There are over 400 species worldwide within the wrasse family, Labridae, roughly half of which are found in Australia. Size, shape and behavioural patterns vary greatly between species, however one common characteristic of this family is that they are protogynous hermaphrodites. That is all juveniles are born female, they consequently join a female harem that is dominated by a single male and if the behavioural cues of the male are missing the largest female will ultimately change sex. Similarly to other wrasse species, the senator wrasse has pattern and colouration that changes between genders and as they mature. Small juveniles are reddish-brown with a series of black spots on the upper sides and feint bars on the lower sides, changing to a light red-brown to greenish with pale spots in larger juveniles and females. Males and females have similar shaped bodies, however male senator wrasse have a green colouration with violet, pink, yellow and blue stripes along the sides and fins, with characteristic scribbles across the face. The senator wrasse grow to a maximum length of 30 cenitmetres.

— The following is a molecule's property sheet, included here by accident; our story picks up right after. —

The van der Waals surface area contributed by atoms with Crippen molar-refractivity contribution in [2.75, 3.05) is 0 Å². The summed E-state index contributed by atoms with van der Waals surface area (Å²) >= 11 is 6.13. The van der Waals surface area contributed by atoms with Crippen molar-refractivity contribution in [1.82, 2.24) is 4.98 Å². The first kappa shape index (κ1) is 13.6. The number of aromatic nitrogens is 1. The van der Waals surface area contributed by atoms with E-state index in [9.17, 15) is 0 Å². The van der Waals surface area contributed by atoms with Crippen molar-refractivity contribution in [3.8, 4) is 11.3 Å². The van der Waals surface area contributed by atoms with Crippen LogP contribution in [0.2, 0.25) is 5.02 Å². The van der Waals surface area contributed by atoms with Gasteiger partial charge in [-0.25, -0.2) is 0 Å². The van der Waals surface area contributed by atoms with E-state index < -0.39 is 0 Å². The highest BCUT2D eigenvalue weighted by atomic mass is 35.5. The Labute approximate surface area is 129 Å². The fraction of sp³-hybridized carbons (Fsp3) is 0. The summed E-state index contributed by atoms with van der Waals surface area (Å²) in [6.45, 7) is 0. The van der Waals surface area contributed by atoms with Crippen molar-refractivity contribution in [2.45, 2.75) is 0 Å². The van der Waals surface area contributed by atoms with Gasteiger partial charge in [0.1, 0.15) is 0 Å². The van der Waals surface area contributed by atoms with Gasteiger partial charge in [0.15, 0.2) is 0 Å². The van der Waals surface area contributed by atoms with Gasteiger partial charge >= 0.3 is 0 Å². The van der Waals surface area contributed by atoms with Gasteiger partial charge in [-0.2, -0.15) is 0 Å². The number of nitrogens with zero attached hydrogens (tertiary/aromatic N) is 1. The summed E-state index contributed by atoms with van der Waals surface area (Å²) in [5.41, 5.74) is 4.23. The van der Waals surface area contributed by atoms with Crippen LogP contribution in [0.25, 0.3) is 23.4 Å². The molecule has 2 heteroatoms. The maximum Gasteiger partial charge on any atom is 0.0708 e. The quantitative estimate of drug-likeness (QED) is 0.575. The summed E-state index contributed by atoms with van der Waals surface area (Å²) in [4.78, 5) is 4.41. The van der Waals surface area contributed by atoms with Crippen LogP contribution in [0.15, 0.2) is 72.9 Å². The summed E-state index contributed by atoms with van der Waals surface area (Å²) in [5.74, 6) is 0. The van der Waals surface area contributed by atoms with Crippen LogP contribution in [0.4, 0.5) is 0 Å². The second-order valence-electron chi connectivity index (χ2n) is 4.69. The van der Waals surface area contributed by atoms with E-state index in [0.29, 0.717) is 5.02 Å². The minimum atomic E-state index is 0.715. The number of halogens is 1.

The senator wrasse is endemic to temperate marine Australia waters. An inquisitive species, prefer weedy habitat on coastal reefs and in estuaries to depths of 30 metres. Their range is from the Houtman Abrolhos Islands, WA to Byron Bay, NSW and around Tasmania. The senator wrasse are carnivorous and hunt for a variety of benthic invertebrates, including molluscs, amphipods and crustaceans. Breeding occurs in the spring months, males become territorial and swim with fins on display over seagrass and seaweed meadows.
Occurrence at the Busselton Jetty:
The senator wrasse is commonly observed from the underwater observatory. In comparison to other wrasse species, it is the brightly coloured male that is most prevalent in these waters. Inquisitive fish, they often spend large amounts of time in front of the windows. They tend to inhabit the waters from the littoral zone (approximately 5 metres above the seafloor) to the seafloor.